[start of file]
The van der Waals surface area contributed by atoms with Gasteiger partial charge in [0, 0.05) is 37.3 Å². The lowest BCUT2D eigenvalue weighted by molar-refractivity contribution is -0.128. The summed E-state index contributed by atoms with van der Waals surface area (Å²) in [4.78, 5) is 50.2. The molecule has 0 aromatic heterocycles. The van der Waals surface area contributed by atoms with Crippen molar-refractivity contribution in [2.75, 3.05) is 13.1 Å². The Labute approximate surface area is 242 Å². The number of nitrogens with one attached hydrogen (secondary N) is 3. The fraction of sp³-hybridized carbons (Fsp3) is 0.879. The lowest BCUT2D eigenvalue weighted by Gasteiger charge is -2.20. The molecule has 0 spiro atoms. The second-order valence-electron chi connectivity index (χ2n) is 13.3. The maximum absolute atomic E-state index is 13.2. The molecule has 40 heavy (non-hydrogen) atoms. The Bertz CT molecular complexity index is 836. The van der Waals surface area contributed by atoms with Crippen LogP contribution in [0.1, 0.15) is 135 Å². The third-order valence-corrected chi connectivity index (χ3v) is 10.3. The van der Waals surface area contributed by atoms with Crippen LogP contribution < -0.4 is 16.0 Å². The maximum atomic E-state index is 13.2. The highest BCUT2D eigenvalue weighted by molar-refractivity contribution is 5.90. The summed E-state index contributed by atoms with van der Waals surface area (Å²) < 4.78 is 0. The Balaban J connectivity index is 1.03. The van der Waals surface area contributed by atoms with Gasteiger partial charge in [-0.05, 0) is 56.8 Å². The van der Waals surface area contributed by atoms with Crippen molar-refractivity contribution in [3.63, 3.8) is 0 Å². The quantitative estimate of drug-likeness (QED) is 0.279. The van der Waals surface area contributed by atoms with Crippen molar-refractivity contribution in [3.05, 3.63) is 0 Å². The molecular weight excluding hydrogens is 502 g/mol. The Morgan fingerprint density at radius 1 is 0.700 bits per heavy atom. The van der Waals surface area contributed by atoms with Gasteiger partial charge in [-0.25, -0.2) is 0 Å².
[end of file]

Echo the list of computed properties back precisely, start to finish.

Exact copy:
The van der Waals surface area contributed by atoms with Gasteiger partial charge in [0, 0.05) is 37.3 Å². The lowest BCUT2D eigenvalue weighted by molar-refractivity contribution is -0.128. The summed E-state index contributed by atoms with van der Waals surface area (Å²) in [4.78, 5) is 50.2. The molecule has 0 aromatic heterocycles. The van der Waals surface area contributed by atoms with Crippen molar-refractivity contribution in [2.75, 3.05) is 13.1 Å². The Labute approximate surface area is 242 Å². The number of nitrogens with one attached hydrogen (secondary N) is 3. The fraction of sp³-hybridized carbons (Fsp3) is 0.879. The lowest BCUT2D eigenvalue weighted by Gasteiger charge is -2.20. The molecule has 0 spiro atoms. The second-order valence-electron chi connectivity index (χ2n) is 13.3. The maximum absolute atomic E-state index is 13.2. The molecule has 40 heavy (non-hydrogen) atoms. The Bertz CT molecular complexity index is 836. The van der Waals surface area contributed by atoms with Crippen LogP contribution in [0.1, 0.15) is 135 Å². The third-order valence-corrected chi connectivity index (χ3v) is 10.3. The van der Waals surface area contributed by atoms with Crippen LogP contribution < -0.4 is 16.0 Å². The maximum atomic E-state index is 13.2. The highest BCUT2D eigenvalue weighted by molar-refractivity contribution is 5.90. The summed E-state index contributed by atoms with van der Waals surface area (Å²) < 4.78 is 0. The Balaban J connectivity index is 1.03. The van der Waals surface area contributed by atoms with Gasteiger partial charge in [-0.05, 0) is 56.8 Å². The van der Waals surface area contributed by atoms with Crippen molar-refractivity contribution in [3.63, 3.8) is 0 Å². The quantitative estimate of drug-likeness (QED) is 0.279. The van der Waals surface area contributed by atoms with Crippen molar-refractivity contribution in [3.05, 3.63) is 0 Å². The molecular weight excluding hydrogens is 502 g/mol. The Morgan fingerprint density at radius 1 is 0.700 bits per heavy atom. The van der Waals surface area contributed by atoms with Gasteiger partial charge in [-0.25, -0.2) is 0 Å².